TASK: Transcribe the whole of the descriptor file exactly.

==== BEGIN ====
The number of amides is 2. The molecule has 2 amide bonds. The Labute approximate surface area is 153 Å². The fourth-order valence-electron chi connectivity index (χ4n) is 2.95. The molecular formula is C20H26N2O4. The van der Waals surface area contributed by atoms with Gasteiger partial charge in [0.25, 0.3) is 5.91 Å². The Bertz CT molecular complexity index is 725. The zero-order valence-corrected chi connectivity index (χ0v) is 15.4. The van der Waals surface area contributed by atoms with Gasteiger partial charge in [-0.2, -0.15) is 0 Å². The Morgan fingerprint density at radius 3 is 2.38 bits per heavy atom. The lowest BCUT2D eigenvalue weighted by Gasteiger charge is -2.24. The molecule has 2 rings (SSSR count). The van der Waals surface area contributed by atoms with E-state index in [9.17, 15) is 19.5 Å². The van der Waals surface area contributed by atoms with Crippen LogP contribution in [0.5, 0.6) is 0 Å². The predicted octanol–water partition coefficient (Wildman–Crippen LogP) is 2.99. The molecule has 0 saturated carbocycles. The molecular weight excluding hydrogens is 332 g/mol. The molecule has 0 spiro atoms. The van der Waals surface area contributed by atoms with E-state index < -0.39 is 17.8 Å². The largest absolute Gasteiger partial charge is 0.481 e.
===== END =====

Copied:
The number of amides is 2. The molecule has 2 amide bonds. The Labute approximate surface area is 153 Å². The fourth-order valence-electron chi connectivity index (χ4n) is 2.95. The molecular formula is C20H26N2O4. The van der Waals surface area contributed by atoms with Gasteiger partial charge in [0.25, 0.3) is 5.91 Å². The Bertz CT molecular complexity index is 725. The zero-order valence-corrected chi connectivity index (χ0v) is 15.4. The van der Waals surface area contributed by atoms with Gasteiger partial charge in [-0.2, -0.15) is 0 Å². The Morgan fingerprint density at radius 3 is 2.38 bits per heavy atom. The lowest BCUT2D eigenvalue weighted by Gasteiger charge is -2.24. The molecule has 2 rings (SSSR count). The van der Waals surface area contributed by atoms with E-state index in [9.17, 15) is 19.5 Å². The van der Waals surface area contributed by atoms with Crippen LogP contribution in [0.5, 0.6) is 0 Å². The predicted octanol–water partition coefficient (Wildman–Crippen LogP) is 2.99. The molecule has 0 saturated carbocycles. The molecular weight excluding hydrogens is 332 g/mol. The molecule has 0 spiro atoms. The van der Waals surface area contributed by atoms with E-state index < -0.39 is 17.8 Å². The largest absolute Gasteiger partial charge is 0.481 e.